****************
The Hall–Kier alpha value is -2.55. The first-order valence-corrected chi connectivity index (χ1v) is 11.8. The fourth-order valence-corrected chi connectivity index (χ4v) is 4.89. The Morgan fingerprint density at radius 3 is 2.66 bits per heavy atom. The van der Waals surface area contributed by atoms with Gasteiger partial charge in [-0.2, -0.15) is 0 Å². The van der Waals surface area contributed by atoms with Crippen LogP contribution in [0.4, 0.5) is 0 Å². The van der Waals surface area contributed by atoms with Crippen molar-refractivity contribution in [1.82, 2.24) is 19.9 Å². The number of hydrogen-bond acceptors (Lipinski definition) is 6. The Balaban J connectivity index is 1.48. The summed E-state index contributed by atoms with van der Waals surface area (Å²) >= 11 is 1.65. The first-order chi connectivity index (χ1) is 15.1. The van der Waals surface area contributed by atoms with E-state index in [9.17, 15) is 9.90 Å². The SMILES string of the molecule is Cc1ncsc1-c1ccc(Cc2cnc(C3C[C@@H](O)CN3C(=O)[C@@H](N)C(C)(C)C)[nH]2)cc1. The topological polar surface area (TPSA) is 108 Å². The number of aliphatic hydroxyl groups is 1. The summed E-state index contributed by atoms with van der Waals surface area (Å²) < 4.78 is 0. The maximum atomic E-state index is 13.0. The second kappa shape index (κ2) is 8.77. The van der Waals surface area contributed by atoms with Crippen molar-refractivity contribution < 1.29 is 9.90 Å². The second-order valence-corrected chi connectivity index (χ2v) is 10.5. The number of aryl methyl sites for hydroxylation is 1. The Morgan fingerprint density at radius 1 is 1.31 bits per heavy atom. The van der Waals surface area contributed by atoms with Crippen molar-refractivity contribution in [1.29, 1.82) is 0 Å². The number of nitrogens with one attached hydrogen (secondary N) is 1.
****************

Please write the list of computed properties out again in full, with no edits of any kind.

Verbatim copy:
The Hall–Kier alpha value is -2.55. The first-order valence-corrected chi connectivity index (χ1v) is 11.8. The fourth-order valence-corrected chi connectivity index (χ4v) is 4.89. The Morgan fingerprint density at radius 3 is 2.66 bits per heavy atom. The van der Waals surface area contributed by atoms with Gasteiger partial charge in [-0.2, -0.15) is 0 Å². The van der Waals surface area contributed by atoms with Crippen LogP contribution in [0.4, 0.5) is 0 Å². The van der Waals surface area contributed by atoms with Crippen molar-refractivity contribution in [1.82, 2.24) is 19.9 Å². The number of hydrogen-bond acceptors (Lipinski definition) is 6. The Balaban J connectivity index is 1.48. The summed E-state index contributed by atoms with van der Waals surface area (Å²) >= 11 is 1.65. The first-order chi connectivity index (χ1) is 15.1. The van der Waals surface area contributed by atoms with E-state index in [9.17, 15) is 9.90 Å². The SMILES string of the molecule is Cc1ncsc1-c1ccc(Cc2cnc(C3C[C@@H](O)CN3C(=O)[C@@H](N)C(C)(C)C)[nH]2)cc1. The topological polar surface area (TPSA) is 108 Å². The number of aliphatic hydroxyl groups is 1. The summed E-state index contributed by atoms with van der Waals surface area (Å²) < 4.78 is 0. The maximum atomic E-state index is 13.0. The second kappa shape index (κ2) is 8.77. The van der Waals surface area contributed by atoms with Crippen molar-refractivity contribution < 1.29 is 9.90 Å². The second-order valence-corrected chi connectivity index (χ2v) is 10.5. The number of aryl methyl sites for hydroxylation is 1. The Morgan fingerprint density at radius 1 is 1.31 bits per heavy atom. The van der Waals surface area contributed by atoms with Crippen molar-refractivity contribution in [1.29, 1.82) is 0 Å². The number of nitrogens with one attached hydrogen (secondary N) is 1.